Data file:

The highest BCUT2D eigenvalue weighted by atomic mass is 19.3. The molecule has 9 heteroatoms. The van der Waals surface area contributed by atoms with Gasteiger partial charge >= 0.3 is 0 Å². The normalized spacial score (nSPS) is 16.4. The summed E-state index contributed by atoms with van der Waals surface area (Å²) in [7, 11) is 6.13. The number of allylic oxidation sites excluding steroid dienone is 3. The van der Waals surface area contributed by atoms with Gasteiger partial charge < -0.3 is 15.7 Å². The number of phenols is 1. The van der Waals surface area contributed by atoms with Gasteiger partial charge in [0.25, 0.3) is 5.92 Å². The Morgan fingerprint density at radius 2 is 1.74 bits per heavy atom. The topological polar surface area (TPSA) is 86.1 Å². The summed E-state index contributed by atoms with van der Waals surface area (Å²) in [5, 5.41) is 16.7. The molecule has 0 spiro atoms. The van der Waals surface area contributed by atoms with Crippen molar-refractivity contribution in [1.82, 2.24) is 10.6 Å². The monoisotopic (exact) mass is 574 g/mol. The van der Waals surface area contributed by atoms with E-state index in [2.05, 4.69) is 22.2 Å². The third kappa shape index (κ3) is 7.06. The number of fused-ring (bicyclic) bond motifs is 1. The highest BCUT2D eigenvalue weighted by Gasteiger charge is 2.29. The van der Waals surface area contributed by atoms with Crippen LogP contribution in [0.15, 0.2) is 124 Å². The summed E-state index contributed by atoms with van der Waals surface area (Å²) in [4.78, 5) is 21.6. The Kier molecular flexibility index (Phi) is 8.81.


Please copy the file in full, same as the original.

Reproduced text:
The highest BCUT2D eigenvalue weighted by atomic mass is 19.3. The molecule has 9 heteroatoms. The van der Waals surface area contributed by atoms with Gasteiger partial charge >= 0.3 is 0 Å². The normalized spacial score (nSPS) is 16.4. The summed E-state index contributed by atoms with van der Waals surface area (Å²) in [7, 11) is 6.13. The number of allylic oxidation sites excluding steroid dienone is 3. The van der Waals surface area contributed by atoms with Gasteiger partial charge < -0.3 is 15.7 Å². The number of phenols is 1. The van der Waals surface area contributed by atoms with Gasteiger partial charge in [0.25, 0.3) is 5.92 Å². The Morgan fingerprint density at radius 2 is 1.74 bits per heavy atom. The topological polar surface area (TPSA) is 86.1 Å². The summed E-state index contributed by atoms with van der Waals surface area (Å²) in [5, 5.41) is 16.7. The molecule has 0 spiro atoms. The van der Waals surface area contributed by atoms with Crippen molar-refractivity contribution in [1.82, 2.24) is 10.6 Å². The monoisotopic (exact) mass is 574 g/mol. The van der Waals surface area contributed by atoms with E-state index in [2.05, 4.69) is 22.2 Å². The third kappa shape index (κ3) is 7.06. The number of fused-ring (bicyclic) bond motifs is 1. The highest BCUT2D eigenvalue weighted by Gasteiger charge is 2.29. The van der Waals surface area contributed by atoms with Crippen LogP contribution in [0.15, 0.2) is 124 Å². The summed E-state index contributed by atoms with van der Waals surface area (Å²) in [4.78, 5) is 21.6. The Kier molecular flexibility index (Phi) is 8.81.